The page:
9. I have heard from multiple founder friends that startups are listing open job postings just to make themselves look better/bigger on the outside. Basically, there are a ton fake openings online that companies have no intention/need of filling.
  10. Brad Feld and Fred Wilson are probably the most known investors outside of California.
  11. Y-Combinator is the most respected tech accelerator.
  12. Sam Altman is extremely well-respected. I’ve never heard anyone say a single bad word about him. I love his writing and really got a ton of value from his startup school series at Stanford.
  13. Making an introduction that results in a successful software developer hire is one of the most valuable things you can do for someone in early stage tech.
  14. The best first step to getting a job in the Bay Area tech world is to be located (physically) in the Bay Area.
  15. Immigration reform is much needed. There are way too many smart people who are either unable to work here at all or are stuck in jobs they can’t leave because if they do — they may lose their work visa.
  16. It’s nearly impossible to go to a busy coffee shop in San Francisco during the day without overhearing a conversation about a startup.
  17. Finding the minimum amount of clarity needed to make a hire is an art, not a science. Most early stage job listings are posted prematurely. There’s a lack of job clarity for a ton of openings at companies that are smaller than 20 people. Determining the acceptable level of ambiguity in a role is super complicated.
  18. Being a generalist can work in your favor if you’re lucky / if you know how to hustle. The ones who have true leverage in tech are specialists and people with deep pockets.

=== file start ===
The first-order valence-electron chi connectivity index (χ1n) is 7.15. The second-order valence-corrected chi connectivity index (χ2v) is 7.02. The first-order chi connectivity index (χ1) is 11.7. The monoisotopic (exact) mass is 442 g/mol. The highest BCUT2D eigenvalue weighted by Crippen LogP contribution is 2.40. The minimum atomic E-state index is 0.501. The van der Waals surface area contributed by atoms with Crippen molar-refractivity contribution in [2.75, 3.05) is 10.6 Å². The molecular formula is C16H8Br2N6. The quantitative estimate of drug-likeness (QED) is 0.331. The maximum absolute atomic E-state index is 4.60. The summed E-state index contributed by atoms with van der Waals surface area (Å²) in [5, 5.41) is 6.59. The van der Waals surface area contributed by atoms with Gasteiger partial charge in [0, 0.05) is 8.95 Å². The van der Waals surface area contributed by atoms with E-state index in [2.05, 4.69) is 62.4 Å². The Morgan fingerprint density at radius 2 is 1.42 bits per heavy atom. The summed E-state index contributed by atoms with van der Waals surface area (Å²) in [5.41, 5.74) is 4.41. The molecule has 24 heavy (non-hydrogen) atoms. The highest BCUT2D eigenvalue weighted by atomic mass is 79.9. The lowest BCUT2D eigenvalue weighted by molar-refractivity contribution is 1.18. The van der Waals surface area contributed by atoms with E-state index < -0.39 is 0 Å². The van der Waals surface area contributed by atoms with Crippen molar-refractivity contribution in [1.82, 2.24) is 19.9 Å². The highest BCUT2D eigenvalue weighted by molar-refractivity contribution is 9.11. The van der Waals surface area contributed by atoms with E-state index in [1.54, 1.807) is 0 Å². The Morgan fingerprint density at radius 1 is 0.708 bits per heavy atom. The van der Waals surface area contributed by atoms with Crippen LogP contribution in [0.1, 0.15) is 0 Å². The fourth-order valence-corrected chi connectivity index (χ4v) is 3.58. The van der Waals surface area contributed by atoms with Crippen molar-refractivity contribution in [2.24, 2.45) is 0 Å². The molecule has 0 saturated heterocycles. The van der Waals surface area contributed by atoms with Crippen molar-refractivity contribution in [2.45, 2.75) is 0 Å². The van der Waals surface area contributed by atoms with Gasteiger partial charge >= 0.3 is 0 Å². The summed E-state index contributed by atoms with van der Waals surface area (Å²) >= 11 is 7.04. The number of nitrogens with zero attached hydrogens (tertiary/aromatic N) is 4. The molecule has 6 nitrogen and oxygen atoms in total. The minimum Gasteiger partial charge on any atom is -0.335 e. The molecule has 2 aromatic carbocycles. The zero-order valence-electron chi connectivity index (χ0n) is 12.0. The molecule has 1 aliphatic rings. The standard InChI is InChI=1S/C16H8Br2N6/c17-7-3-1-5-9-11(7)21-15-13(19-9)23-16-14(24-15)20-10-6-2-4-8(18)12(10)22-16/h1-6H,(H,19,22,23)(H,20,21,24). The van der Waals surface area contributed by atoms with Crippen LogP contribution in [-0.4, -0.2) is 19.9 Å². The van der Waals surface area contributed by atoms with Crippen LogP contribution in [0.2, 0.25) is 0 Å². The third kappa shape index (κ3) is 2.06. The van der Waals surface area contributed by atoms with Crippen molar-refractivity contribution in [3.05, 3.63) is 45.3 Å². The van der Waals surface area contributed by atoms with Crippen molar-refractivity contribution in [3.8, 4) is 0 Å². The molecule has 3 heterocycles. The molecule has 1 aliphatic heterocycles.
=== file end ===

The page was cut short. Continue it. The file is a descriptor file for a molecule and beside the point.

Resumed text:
19. Working 80 hours per week doesn’t impress me if you can produce the same results in 60 hours per week. If you’re in a culture where those extra 20 hours will allow you to progress faster (even if there are no marginal benefits), you’re probably in a toxic culture. Or you’re inefficient. Either way, make some moves!
  20. Traction and Product/Market Fit are both overused buzzwords which most people don’t understand. Here are the metrics that matter for an early stage startup: revenue (b2b) and user growth (consumer). Other things matter too but without nailing revenue or user growth, respectively, the other things won’t really matter.
  21. At this point, it’s assumed that SaaS products will store everything in the cloud. If you try to sell me on using a SaaS service that doesn’t store my shit in the cloud, I’ll most likely say no.
  22. Big sales figure cure all ailments at a revenue-based company.